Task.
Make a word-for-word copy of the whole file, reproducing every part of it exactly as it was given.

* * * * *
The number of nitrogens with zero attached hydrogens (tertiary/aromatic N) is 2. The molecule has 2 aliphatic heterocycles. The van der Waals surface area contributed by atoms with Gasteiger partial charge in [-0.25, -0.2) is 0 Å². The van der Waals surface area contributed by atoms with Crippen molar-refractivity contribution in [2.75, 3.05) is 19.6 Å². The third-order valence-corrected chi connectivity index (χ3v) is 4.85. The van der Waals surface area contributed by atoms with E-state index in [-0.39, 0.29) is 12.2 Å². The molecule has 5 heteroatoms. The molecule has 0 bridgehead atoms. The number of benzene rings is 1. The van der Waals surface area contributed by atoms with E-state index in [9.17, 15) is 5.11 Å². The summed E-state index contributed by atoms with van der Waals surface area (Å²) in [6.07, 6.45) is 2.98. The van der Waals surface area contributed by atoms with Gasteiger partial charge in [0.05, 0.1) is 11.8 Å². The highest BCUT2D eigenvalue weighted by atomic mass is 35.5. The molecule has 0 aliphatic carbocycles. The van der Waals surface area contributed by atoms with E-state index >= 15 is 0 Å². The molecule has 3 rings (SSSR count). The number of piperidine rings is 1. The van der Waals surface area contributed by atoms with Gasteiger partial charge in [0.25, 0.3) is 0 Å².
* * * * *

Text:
The number of nitrogens with zero attached hydrogens (tertiary/aromatic N) is 2. The molecule has 2 aliphatic heterocycles. The van der Waals surface area contributed by atoms with Gasteiger partial charge in [-0.25, -0.2) is 0 Å². The van der Waals surface area contributed by atoms with Crippen molar-refractivity contribution in [2.75, 3.05) is 19.6 Å². The third-order valence-corrected chi connectivity index (χ3v) is 4.85. The van der Waals surface area contributed by atoms with E-state index in [-0.39, 0.29) is 12.2 Å². The molecule has 5 heteroatoms. The molecule has 0 bridgehead atoms. The number of benzene rings is 1. The van der Waals surface area contributed by atoms with E-state index in [9.17, 15) is 5.11 Å². The summed E-state index contributed by atoms with van der Waals surface area (Å²) in [6.07, 6.45) is 2.98. The van der Waals surface area contributed by atoms with Gasteiger partial charge in [0.05, 0.1) is 11.8 Å². The highest BCUT2D eigenvalue weighted by atomic mass is 35.5. The molecule has 0 aliphatic carbocycles. The van der Waals surface area contributed by atoms with E-state index >= 15 is 0 Å². The molecule has 3 rings (SSSR count). The number of piperidine rings is 1. The van der Waals surface area contributed by atoms with Gasteiger partial charge in [0.25, 0.3) is 0 Å².